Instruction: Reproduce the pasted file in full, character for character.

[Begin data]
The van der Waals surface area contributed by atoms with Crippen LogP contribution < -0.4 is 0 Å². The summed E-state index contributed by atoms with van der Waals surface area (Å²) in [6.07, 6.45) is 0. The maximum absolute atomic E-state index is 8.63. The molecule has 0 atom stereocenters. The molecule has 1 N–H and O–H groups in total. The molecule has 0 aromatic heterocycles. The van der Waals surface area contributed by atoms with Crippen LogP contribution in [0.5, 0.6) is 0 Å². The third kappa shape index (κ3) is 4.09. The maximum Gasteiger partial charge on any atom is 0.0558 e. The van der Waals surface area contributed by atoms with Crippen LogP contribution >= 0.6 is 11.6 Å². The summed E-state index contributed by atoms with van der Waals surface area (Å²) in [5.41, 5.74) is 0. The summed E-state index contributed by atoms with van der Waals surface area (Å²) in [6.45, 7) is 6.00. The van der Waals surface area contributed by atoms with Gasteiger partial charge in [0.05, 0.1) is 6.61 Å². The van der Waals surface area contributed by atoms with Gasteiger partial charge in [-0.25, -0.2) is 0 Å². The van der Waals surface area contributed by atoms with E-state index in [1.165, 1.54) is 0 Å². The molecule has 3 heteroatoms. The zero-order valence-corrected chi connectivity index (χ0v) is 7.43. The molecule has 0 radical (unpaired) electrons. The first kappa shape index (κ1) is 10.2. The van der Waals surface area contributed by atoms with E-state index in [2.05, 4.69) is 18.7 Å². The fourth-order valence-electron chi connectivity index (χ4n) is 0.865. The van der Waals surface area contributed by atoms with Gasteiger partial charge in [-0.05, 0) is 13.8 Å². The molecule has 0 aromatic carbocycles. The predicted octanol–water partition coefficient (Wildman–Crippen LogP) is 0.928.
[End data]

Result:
The van der Waals surface area contributed by atoms with Crippen LogP contribution < -0.4 is 0 Å². The summed E-state index contributed by atoms with van der Waals surface area (Å²) in [6.07, 6.45) is 0. The maximum absolute atomic E-state index is 8.63. The molecule has 0 atom stereocenters. The molecule has 1 N–H and O–H groups in total. The molecule has 0 aromatic heterocycles. The van der Waals surface area contributed by atoms with Crippen LogP contribution in [0.5, 0.6) is 0 Å². The third kappa shape index (κ3) is 4.09. The maximum Gasteiger partial charge on any atom is 0.0558 e. The van der Waals surface area contributed by atoms with Crippen LogP contribution >= 0.6 is 11.6 Å². The summed E-state index contributed by atoms with van der Waals surface area (Å²) in [5.41, 5.74) is 0. The summed E-state index contributed by atoms with van der Waals surface area (Å²) in [6.45, 7) is 6.00. The van der Waals surface area contributed by atoms with Gasteiger partial charge in [0.05, 0.1) is 6.61 Å². The van der Waals surface area contributed by atoms with Gasteiger partial charge in [-0.25, -0.2) is 0 Å². The van der Waals surface area contributed by atoms with E-state index in [1.165, 1.54) is 0 Å². The molecule has 3 heteroatoms. The zero-order valence-corrected chi connectivity index (χ0v) is 7.43. The molecule has 0 radical (unpaired) electrons. The first kappa shape index (κ1) is 10.2. The van der Waals surface area contributed by atoms with E-state index in [2.05, 4.69) is 18.7 Å². The fourth-order valence-electron chi connectivity index (χ4n) is 0.865. The van der Waals surface area contributed by atoms with Gasteiger partial charge in [-0.05, 0) is 13.8 Å². The molecule has 0 aromatic carbocycles. The predicted octanol–water partition coefficient (Wildman–Crippen LogP) is 0.928.